Alleged racially motivated incident demonstrates reality faced by students of colour in Kingston


Two racialized graduate students at Queen’s say they were targeted by a driver who almost ran them over when they were crossing the road at an intersection on Jan. 6. The women later told The Kingstonist the driver didn’t show any signs of remorse or guilt before driving off, and they believe he deliberately sped up to attack them.

The students filed a report with the police, who believe the incident could be a hate-motivated crime.

Fortunately, the students weren’t injured. Regardless, it’s deplorable students of colour at Queen’s are left feeling unsafe in their new hometown when hate crimes like this happen. The university community has a long history of racially motivated attacks and incidents, but it’s not just Queen’s—Kingston, too, has failed to prevent discrimination and hatred from rearing its head within the city.

Since the incident, the two students were offered support by the university. Although a positive step, the response to hate crimes shouldn’t be simply reactive—it should be proactive as well.

At a university like Queen’s, where the percentage of visible minority groups has rested steadily around 25 per cent over the last five years, it’s important to acknowledge how racialized students receive welcome differently within a predominantly white community. For non-white students, Kingston can be a hostile and intolerant place.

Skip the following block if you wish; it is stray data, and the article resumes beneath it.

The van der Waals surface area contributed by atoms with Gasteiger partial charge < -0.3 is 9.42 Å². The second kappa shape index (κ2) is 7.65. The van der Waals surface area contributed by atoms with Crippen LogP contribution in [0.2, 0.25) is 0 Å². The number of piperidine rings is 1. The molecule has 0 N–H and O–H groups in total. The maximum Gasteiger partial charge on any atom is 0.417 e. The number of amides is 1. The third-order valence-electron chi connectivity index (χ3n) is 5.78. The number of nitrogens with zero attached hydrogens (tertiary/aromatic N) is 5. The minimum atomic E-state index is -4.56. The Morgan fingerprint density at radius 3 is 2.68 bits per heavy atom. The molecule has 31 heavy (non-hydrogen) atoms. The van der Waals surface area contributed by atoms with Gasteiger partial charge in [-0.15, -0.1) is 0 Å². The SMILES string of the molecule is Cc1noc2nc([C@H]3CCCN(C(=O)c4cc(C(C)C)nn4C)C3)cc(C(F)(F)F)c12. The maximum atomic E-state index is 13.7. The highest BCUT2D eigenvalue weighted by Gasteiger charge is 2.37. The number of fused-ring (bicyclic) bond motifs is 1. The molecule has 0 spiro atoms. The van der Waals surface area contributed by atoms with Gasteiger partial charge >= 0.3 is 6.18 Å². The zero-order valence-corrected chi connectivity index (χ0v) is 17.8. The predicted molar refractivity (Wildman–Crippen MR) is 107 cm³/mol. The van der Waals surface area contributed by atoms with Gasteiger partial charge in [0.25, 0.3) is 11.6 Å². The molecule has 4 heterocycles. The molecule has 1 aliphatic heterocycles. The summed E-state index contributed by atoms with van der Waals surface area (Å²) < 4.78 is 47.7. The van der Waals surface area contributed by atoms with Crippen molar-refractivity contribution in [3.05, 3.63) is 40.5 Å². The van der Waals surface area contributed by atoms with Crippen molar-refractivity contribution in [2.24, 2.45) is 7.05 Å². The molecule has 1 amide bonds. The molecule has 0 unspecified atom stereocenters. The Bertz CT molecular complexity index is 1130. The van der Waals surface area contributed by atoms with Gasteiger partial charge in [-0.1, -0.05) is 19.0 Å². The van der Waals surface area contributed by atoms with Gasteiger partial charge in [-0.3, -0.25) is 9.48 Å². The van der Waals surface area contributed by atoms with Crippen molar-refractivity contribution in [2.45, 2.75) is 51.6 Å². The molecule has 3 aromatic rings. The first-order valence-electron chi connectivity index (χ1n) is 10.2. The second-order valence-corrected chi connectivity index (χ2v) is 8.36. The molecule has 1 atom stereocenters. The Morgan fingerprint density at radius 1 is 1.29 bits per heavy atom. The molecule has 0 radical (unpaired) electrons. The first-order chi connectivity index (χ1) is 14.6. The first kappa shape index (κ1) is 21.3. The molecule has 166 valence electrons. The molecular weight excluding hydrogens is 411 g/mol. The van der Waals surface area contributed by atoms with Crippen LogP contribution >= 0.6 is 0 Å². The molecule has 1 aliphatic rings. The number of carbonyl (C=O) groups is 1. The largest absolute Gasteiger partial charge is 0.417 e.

In response, Queen’s could better support students who feel out of place in Kingston because of its whiteness. This could look like fund transition programs specifically designed for racialized students to feel at home on Queen’s campus or to connect with community in the city.

However, this problem isn’t only the responsibility of the university. To feel accepted and at home as a Queen’s student means feeling support from Kingston as well.

Racialized students moving to Kingston deserve to feel safe, and many don’t. Implementing sweeping anti-racism efforts within the city of Kingston should be a direct priority of the local government. This can start at local community centres, like libraries, outdoor spaces, and municipal facilities which are well suited to host anti-racist education. Teaching Kingston residents about the experiences of people of colour could foster a more inclusive and safer city and help to prevent future hateful incidents.

As well, racialized folks must have easy access to resources should they experience a hate crime—including those which don’t include policing. Students who are victims of hate and discrimination should feel supported regardless of how they choose to proceed after a racially motivated incident, both by Queen’s and the City.

Incidents like the one that happened earlier this month won’t disappear overnight. But making change within the community to support survivors of hate crimes and to mitigate hate before attacks can happen is necessary.

Work must be done to make Kingston a safe, anti-racist community—because as those two Queen’s students can attest, it’s far from one now.

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